While stratification is not itself a problem, when combined with excess nutrients (‘eutrophication’, and the organic material that’s generated) it can be. The main culprit is phosphorous. Eutrophication starves the water of oxygen, impacting aquatic life and perpetuating the cycle (without oxygen in the bottom waters, phosphorus, for example, can’t bind to sediment and instead remains constantly, cumulatively available within the water column).
Tūtira is especially prone to summer storms, which bring a “fresh pulse of nutrients at a time when conditions are perfect for algae,” such as New Year’s 2016.
Since then there’s been “more or less a constant algal bloom,” says Hicks, with the lake recently changing from a ‘eutrophic’ to ‘supertrophic’ rating, which means it now has ‘extreme’ rather than ‘high’ levels of nutrients and algae.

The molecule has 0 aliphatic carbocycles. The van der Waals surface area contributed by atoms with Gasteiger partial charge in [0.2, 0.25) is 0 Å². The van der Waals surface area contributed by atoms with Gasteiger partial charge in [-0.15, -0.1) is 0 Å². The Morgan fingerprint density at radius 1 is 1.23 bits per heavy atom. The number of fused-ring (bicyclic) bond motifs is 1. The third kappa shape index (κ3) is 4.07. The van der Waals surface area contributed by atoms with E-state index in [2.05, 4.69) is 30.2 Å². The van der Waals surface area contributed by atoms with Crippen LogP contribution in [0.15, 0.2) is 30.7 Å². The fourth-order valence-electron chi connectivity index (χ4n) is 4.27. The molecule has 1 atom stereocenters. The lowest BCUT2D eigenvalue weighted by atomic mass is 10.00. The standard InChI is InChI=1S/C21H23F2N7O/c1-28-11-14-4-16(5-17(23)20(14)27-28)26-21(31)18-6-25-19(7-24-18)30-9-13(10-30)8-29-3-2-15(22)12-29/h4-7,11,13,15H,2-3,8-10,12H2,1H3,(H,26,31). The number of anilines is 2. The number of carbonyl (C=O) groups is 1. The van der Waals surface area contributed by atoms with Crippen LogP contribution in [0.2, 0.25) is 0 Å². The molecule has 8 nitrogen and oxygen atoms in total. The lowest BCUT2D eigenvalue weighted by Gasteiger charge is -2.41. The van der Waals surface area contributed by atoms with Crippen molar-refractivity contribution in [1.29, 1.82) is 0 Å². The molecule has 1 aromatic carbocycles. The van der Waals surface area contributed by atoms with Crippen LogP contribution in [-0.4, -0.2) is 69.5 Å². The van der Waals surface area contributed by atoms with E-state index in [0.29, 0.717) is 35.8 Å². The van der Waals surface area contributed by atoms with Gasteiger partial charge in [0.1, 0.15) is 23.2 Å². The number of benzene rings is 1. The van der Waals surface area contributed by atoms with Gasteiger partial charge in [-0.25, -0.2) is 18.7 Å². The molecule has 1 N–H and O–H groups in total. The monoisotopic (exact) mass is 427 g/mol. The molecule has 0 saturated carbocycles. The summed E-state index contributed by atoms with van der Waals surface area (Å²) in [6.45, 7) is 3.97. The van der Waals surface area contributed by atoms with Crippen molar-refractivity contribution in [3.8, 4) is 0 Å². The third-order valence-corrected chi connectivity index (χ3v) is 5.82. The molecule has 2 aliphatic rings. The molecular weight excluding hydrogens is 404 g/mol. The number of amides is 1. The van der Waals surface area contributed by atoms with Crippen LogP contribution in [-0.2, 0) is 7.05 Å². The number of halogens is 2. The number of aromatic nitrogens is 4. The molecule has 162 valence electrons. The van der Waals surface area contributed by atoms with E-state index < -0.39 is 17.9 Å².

Coinciding with this, there have also been three separate “fish kills”: large eels and large trout died in early January 2016; small trout died in late January; and a further fish kill in December 2016 only seemed to affect eels. So far explanations are speculative as to why different groups of fish are being so drastically affected; while it appears related to the algal blooms, there’s clearly a culmination of factors.“
Tūtira is a microcosm for Hawke’s Bay and a perfect canary,” says Hicks. “It’s a sensitive receiving environment.” And what happens here and how we work to turn it around has a much wider implication for the region than “fixing” a lake. Its fate is intricately entwined with our relationship to land and water.
Diversion of Papakiri Stream